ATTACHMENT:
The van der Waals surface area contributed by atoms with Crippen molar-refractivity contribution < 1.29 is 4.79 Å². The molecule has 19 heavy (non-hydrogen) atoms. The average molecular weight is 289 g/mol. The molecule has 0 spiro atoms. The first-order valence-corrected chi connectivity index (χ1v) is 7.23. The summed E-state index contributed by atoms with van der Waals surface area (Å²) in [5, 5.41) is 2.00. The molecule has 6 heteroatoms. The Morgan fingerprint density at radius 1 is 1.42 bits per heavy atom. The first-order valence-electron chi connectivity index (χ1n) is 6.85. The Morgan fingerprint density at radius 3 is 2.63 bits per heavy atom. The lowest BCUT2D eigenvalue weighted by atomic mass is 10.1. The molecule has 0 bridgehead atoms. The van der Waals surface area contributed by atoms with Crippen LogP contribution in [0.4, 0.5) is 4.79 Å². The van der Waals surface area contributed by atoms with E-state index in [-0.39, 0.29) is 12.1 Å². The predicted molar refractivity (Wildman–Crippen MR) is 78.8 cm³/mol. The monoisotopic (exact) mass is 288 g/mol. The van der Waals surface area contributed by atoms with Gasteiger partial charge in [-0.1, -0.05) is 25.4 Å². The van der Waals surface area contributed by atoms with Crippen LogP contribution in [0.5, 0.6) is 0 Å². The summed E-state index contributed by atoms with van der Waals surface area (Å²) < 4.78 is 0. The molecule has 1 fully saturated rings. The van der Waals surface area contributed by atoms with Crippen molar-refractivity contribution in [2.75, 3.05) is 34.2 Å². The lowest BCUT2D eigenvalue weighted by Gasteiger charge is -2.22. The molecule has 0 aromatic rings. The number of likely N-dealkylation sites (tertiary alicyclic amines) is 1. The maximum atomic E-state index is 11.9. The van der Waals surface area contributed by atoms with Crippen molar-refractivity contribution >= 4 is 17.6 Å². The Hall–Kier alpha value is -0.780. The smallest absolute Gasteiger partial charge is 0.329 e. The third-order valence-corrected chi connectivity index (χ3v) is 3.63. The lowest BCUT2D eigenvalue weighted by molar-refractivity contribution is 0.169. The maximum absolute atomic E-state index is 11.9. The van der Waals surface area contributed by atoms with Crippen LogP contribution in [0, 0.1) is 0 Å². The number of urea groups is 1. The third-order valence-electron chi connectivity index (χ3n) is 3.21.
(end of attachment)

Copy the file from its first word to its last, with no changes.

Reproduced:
The van der Waals surface area contributed by atoms with Crippen molar-refractivity contribution < 1.29 is 4.79 Å². The molecule has 19 heavy (non-hydrogen) atoms. The average molecular weight is 289 g/mol. The molecule has 0 spiro atoms. The first-order valence-corrected chi connectivity index (χ1v) is 7.23. The summed E-state index contributed by atoms with van der Waals surface area (Å²) in [5, 5.41) is 2.00. The molecule has 6 heteroatoms. The Morgan fingerprint density at radius 1 is 1.42 bits per heavy atom. The first-order valence-electron chi connectivity index (χ1n) is 6.85. The Morgan fingerprint density at radius 3 is 2.63 bits per heavy atom. The lowest BCUT2D eigenvalue weighted by atomic mass is 10.1. The molecule has 0 bridgehead atoms. The van der Waals surface area contributed by atoms with Crippen LogP contribution in [0.4, 0.5) is 4.79 Å². The van der Waals surface area contributed by atoms with E-state index in [-0.39, 0.29) is 12.1 Å². The predicted molar refractivity (Wildman–Crippen MR) is 78.8 cm³/mol. The monoisotopic (exact) mass is 288 g/mol. The van der Waals surface area contributed by atoms with Gasteiger partial charge in [-0.1, -0.05) is 25.4 Å². The van der Waals surface area contributed by atoms with Crippen LogP contribution in [0.5, 0.6) is 0 Å². The summed E-state index contributed by atoms with van der Waals surface area (Å²) < 4.78 is 0. The molecule has 1 fully saturated rings. The van der Waals surface area contributed by atoms with Crippen molar-refractivity contribution in [2.75, 3.05) is 34.2 Å². The lowest BCUT2D eigenvalue weighted by Gasteiger charge is -2.22. The molecule has 0 aromatic rings. The number of likely N-dealkylation sites (tertiary alicyclic amines) is 1. The maximum atomic E-state index is 11.9. The van der Waals surface area contributed by atoms with Crippen molar-refractivity contribution >= 4 is 17.6 Å². The Hall–Kier alpha value is -0.780. The smallest absolute Gasteiger partial charge is 0.329 e. The third-order valence-corrected chi connectivity index (χ3v) is 3.63. The lowest BCUT2D eigenvalue weighted by molar-refractivity contribution is 0.169. The maximum absolute atomic E-state index is 11.9. The van der Waals surface area contributed by atoms with Crippen LogP contribution in [0, 0.1) is 0 Å². The number of urea groups is 1. The third-order valence-electron chi connectivity index (χ3n) is 3.21.